Thankfully, much like Charlie, I was able to find truly life-saving friends during the ninth grade, and coincidentally, the friends I made as a ninth grader were all older than me as well. Emotional insecurity and anxiety don’t go away overnight, though, even with new friends, and growing into appreciating these friends is a process in and of itself. It’s a process of teenage growth that I haven’t seen depicted often. Here, “Perks” once again captures an aspect of my adolescence with precision and grace. Charlie’s quiet sentimentality is both beautiful and familiar. When Charlie is first invited to hang out with Sam and Patrick’s friends, I saw a part of myself in him. He passively intakes his surroundings, absorbing the presence of new, strange and wonderful people just existing. “That was me once,” I thought. I remember when I was invited to a house party for the first time, and though I wasn’t fed any pot brownies and we only listened to “Kidz Bop” while we face painted, my emotional state in those moments was similar to Charlie’s. Anything felt possible, and the depths of love ripped my chest open, baring my soul for whatever pain or joy might come.
But I got much more time with my friends than Charlie does with his: My friends were only a year older than me, whereas Charlie’s are three years older. But this doesn’t matter, because even though Charlie’s journey of friendship with Patrick and Sam moved to a new stage much sooner than my journey did, both Charlie and I hold an acute awareness of the rarity and beauty of friendship. Our explicit acknowledgement and tranquil acceptance of the impermanence of these times amplified the highs of love and companionship. There were times when I became so acutely aware of how great it was to have friends that I simply cried out of joy and thankfulness. Such sentimentality is familiar to Charlie, and on this level I connected with him. I distinctly remember a moment driving home from my friend’s house in the eleventh grade. It was the last year everyone in our friend group would all be in high school, and graduation was approaching quickly. I came to a stoplight and considered this fact for the thousandth time, but while I was thinking, a pretty song came on. I don’t remember the song, only that it was one I recommended to one of my friends. But I remember that I just started laughing. Then crying. Love washed over me, and I reflected on all the times I felt infinite with them.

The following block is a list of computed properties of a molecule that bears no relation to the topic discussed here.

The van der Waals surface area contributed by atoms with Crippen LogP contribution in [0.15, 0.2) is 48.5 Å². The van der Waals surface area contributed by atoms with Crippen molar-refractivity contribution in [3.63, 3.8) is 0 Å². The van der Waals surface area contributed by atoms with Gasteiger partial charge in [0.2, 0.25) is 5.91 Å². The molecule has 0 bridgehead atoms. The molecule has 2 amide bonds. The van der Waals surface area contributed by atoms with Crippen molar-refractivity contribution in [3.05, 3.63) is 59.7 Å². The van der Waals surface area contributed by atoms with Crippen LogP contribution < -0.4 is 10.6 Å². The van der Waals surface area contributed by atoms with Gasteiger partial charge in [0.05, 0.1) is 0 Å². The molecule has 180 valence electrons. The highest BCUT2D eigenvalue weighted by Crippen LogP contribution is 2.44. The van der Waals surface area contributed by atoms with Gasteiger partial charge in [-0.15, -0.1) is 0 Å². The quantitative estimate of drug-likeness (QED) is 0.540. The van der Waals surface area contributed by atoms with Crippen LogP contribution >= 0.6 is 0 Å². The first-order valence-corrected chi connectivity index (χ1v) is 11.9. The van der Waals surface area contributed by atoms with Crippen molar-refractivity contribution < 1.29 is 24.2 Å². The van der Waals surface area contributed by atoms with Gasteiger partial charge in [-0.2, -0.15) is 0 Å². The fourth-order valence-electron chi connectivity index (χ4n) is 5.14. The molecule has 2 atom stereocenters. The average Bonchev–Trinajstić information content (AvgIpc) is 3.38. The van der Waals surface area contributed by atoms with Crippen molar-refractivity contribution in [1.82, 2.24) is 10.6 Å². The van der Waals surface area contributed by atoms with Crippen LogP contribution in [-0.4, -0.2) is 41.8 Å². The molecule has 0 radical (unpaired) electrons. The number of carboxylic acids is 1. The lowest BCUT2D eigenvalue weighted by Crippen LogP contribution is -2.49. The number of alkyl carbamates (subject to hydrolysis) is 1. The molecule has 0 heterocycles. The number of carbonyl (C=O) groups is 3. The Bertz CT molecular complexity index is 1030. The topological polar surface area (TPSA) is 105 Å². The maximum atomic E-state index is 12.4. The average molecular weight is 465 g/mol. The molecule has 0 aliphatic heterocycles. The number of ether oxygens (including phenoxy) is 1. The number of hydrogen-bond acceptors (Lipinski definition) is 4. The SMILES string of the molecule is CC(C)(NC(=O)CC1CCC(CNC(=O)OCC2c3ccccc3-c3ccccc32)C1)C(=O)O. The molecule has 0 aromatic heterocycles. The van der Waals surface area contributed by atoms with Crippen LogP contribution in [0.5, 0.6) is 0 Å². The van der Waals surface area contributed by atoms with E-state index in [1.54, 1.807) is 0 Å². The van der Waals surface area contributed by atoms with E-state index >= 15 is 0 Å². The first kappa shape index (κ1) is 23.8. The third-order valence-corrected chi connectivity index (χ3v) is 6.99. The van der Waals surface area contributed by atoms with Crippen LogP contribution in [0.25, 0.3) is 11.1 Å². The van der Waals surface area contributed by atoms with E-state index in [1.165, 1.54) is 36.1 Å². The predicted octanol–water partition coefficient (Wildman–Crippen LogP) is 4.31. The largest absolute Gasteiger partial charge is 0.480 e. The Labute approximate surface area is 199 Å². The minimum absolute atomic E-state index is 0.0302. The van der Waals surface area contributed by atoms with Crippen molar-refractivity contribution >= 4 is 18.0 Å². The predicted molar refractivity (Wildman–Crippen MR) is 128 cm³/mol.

I still reminisce on these times, but coming to terms with the passage of time helped me grow beyond who I was before I met these people. I am still awkward and shy, and sometimes I avoid going to the same hair stylist more than once because I have already asked them every question in my arsenal the first time they cut my hair. But I am not afraid anymore. I carry on with the memories of those I love in my heart. Steven Chbosky’s “The Perks of Being a Wallflower” is transcendent, and it spoke to me and my experiences over two decades after it was originally published. Each generation is defined by the culture in which they grew up in. The hippies of the ’60s, the angsty adolescents of the ’90s, the political revolutionaries of the 2010s. It is inevitable, necessary, even, to move beyond the past, but there is also value in what has been lost. “The Perks of Being a Wallflower” reminded me of this. So slip into those Dr. Martens and that flannel and jam out to some Salt-N-Pepa, and embrace being born in the wrong generation. Embrace the ability to look back on remnants of times gone by while still being able to appreciate what made those times special. The wisdom to be found in them is timeless. “Perks” in particular reminds us all to be aware of limitless joy and opportunity, and, most of all, helps us to remember to feel infinite.